Tidewater fever, or rickettsia parkeri, is a form of Rocky Mountain spotted fever. Both illnesses can result in fever, headache, rash and muscle aches.

“It’s not as bad as Rocky Mountain spotted fever, but it’s something you don’t want to get, for sure,” said Keith Clay, IU distinguished professor emeritus of biology.

Clay recently left IU after more than three decades to become chair of the Department of Ecology and Evolutionary Biology at Tulane University. He still leads IU’s Project Vector Shield, an initiative started in 2018 that collects ticks and mosquitoes from sites throughout Indiana.

The goal is to provide early warning for disease vectors that pose a threat to people and livestock. The project is part of IU’s Prepared for Environmental Change Grand Challenge initiative.

IU study: We have more ticks here that carry Lyme disease than thought

Tick season: What you need to know to keep yourself, and your dog, safe

Ticks and mosquitoes are collected during the growing season — roughly April through October — at 10 sites scattered across southern Indiana. Researchers regularly perform what’s known in the tick world as dragging or flagging at each site during the growing season, Clay said.

This technique consists of slowly dragging a heavy, white corduroy cloth across an area of vegetation. If ticks are present, they will instinctively grab onto the cloth, thinking it’s a deer, a dog or some other creature that could provide a blood meal.

“Maybe you get none, maybe one or two, and sometimes you hit a hot spot and get 500 on a cloth,” Clay said. “It’s kind of like fishing.”

When ticks are found on a cloth, they’re collected with tweezers and placed in sample tubes with 70% ethanol. This kills the ticks instantly while preserving them until they can be analyzed at an IU lab. There, the ticks are sorted by species, sex and life stage.

When Clay started looking at ticks in the late 1990s, the dog tick was the only species found in this area. Since then, the lone star tick population has exploded. It’s by far the most common species found in Indiana today, Clay said.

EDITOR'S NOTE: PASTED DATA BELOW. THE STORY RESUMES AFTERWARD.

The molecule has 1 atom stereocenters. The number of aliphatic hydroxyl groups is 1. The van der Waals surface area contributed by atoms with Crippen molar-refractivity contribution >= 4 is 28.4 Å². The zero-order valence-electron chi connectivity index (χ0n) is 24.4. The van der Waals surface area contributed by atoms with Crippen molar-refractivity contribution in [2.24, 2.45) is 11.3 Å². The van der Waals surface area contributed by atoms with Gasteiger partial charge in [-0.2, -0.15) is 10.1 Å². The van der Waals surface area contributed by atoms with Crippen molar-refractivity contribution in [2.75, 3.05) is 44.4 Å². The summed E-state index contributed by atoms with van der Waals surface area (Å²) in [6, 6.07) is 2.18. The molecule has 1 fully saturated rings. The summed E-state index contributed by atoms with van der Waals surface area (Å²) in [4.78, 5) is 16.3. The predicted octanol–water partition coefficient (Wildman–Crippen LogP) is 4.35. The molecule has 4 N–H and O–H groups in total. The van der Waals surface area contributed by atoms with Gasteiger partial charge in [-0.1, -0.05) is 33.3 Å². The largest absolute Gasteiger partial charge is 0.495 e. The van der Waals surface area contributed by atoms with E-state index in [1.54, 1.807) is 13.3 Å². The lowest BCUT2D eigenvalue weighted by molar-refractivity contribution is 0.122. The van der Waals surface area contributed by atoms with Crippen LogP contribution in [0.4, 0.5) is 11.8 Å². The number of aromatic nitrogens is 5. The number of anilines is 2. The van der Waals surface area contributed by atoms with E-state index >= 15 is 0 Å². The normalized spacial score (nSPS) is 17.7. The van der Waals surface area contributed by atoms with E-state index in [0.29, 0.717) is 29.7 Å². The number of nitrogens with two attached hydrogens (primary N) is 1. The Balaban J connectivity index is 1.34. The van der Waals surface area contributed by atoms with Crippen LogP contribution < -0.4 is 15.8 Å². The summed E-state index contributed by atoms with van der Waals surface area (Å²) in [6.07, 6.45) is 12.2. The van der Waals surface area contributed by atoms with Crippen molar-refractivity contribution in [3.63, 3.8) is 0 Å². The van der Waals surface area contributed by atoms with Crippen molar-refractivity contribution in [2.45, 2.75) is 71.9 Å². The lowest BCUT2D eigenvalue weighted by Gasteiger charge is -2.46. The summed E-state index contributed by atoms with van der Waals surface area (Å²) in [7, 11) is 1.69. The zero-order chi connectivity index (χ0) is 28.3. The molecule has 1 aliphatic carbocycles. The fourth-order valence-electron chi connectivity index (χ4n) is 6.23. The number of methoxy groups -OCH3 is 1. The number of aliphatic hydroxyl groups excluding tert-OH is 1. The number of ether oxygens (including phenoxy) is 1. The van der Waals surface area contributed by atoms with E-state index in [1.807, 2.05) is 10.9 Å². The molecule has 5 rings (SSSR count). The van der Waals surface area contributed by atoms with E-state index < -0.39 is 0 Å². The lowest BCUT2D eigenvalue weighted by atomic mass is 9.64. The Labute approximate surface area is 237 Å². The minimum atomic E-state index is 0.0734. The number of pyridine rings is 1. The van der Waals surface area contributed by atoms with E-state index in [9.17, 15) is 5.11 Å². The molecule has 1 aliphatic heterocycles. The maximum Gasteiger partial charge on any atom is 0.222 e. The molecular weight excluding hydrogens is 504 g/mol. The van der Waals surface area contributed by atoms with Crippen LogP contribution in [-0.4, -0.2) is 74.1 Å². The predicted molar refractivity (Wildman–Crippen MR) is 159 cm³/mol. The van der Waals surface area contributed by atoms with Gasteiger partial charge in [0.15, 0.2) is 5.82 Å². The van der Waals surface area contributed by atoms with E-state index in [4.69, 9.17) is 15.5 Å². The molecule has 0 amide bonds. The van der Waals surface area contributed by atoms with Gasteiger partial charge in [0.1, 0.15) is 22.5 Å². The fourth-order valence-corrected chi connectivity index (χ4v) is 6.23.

Recently, the blacklegged deer tick, which transmits Lyme disease, has become more common, particularly in the southern part of the state.

A student who was sorting ticks in the IU lab recently noticed one that looked different. Clay thought it was a Gulf Coast tick, but he wanted to be sure. High-resolution photos of the bug were taken and sent to the U.S. National Tick Collection at Georgia Southern University.

“It took an expert about 10 seconds to identify it,” Clay said.

At first, Vector Shield researchers thought this was the first Gulf Coast tick found in Indiana. This was based on the Centers for Disease Control and Prevention maps of tick distribution, Clay said.

It turned out the Indiana State Department of Health had previously found a Gulf Coast tick in Gibson County. That’s just north of Posey County, the source of the tick IU researchers discovered.

“Two ticks don’t make for an invasion, but it’s at least plausible that there’s a lot more of them out there,” Clay said.

It’s not exactly clear what’s causing the increase of tick diversity in Indiana. Climate change is one likely factor. Winters aren’t as severe and don’t last as long, Clay said. This extends the growing season and the time that ticks — along with other animals they may latch on to — are active.

Changing landscapes could also play a role. Southern Indiana was once all forest, Clay said. Development and farming has transformed the region into more of a patchwork. Grasslands and scrubby areas are where ticks tend to thrive, he said.

Like other animals, ticks tend to follow their food. The deer population, as well as livestock, has increased dramatically over the past 300 years, Clay said.

Of course, both of the Gulf Coast ticks found in Indiana could be random occurrences in which the bugs latched on to someone or something that traveled north from the southern U.S.

“Maybe they don’t persist and form a viable population,” Clay said, “but it certainly warrants a closer look.”

Antinuclear Antibodies in Infectious Diseases

2019 Nov 12:1-9. doi: 10.1080/23744235.2019.1690676. [Epub ahead of print]

Antinuclear antibodies in infectious diseases.


Introduction: Antinuclear antibody (ANA) tests are widely used for the diagnosis of autoimmune diseases, but ANAs are also commonly found in patients with various infections. This retrospective study aimed to investigate the relationship between infections and ANA status.

Methods: Patients that visited the Department of Infectious Diseases at Inha University Hospital between January 2007 and July 2018 were investigated. We analysed their ANA test results and reviewed rheumatic and infectious diagnoses of patients with positive ANA findings.